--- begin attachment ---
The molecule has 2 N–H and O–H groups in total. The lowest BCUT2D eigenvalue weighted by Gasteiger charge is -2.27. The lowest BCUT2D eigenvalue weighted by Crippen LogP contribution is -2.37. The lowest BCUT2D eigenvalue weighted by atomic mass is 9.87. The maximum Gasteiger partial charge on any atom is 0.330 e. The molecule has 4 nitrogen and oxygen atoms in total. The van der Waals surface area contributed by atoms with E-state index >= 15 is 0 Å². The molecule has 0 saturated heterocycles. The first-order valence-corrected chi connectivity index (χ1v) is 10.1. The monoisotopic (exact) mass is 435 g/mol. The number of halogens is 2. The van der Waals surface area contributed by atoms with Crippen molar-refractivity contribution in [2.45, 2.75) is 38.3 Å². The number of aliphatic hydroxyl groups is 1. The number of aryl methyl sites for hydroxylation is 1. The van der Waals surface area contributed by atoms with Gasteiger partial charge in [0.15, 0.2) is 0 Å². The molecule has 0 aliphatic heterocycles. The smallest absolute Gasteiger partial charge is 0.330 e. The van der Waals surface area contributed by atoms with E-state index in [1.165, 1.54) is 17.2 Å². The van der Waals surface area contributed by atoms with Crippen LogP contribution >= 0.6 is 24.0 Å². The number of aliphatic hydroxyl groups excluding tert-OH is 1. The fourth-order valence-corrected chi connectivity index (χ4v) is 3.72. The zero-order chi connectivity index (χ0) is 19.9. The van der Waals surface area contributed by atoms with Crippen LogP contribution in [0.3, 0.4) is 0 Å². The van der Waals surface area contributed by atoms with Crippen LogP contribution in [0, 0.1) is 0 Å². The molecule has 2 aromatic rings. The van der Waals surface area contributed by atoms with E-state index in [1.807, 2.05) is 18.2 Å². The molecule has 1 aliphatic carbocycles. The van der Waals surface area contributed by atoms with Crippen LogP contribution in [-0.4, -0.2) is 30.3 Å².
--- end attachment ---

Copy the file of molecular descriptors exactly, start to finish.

The molecule has 2 N–H and O–H groups in total. The lowest BCUT2D eigenvalue weighted by Gasteiger charge is -2.27. The lowest BCUT2D eigenvalue weighted by Crippen LogP contribution is -2.37. The lowest BCUT2D eigenvalue weighted by atomic mass is 9.87. The maximum Gasteiger partial charge on any atom is 0.330 e. The molecule has 4 nitrogen and oxygen atoms in total. The van der Waals surface area contributed by atoms with E-state index >= 15 is 0 Å². The molecule has 0 saturated heterocycles. The first-order valence-corrected chi connectivity index (χ1v) is 10.1. The monoisotopic (exact) mass is 435 g/mol. The number of halogens is 2. The van der Waals surface area contributed by atoms with Crippen molar-refractivity contribution in [2.45, 2.75) is 38.3 Å². The number of aliphatic hydroxyl groups is 1. The number of aryl methyl sites for hydroxylation is 1. The van der Waals surface area contributed by atoms with Gasteiger partial charge in [0.15, 0.2) is 0 Å². The molecule has 0 aliphatic heterocycles. The smallest absolute Gasteiger partial charge is 0.330 e. The van der Waals surface area contributed by atoms with E-state index in [1.165, 1.54) is 17.2 Å². The van der Waals surface area contributed by atoms with Crippen LogP contribution >= 0.6 is 24.0 Å². The number of aliphatic hydroxyl groups excluding tert-OH is 1. The fourth-order valence-corrected chi connectivity index (χ4v) is 3.72. The zero-order chi connectivity index (χ0) is 19.9. The van der Waals surface area contributed by atoms with Crippen LogP contribution in [0.3, 0.4) is 0 Å². The van der Waals surface area contributed by atoms with Crippen LogP contribution in [0, 0.1) is 0 Å². The molecule has 2 aromatic rings. The van der Waals surface area contributed by atoms with E-state index in [1.807, 2.05) is 18.2 Å². The molecule has 1 aliphatic carbocycles. The van der Waals surface area contributed by atoms with Crippen LogP contribution in [-0.4, -0.2) is 30.3 Å².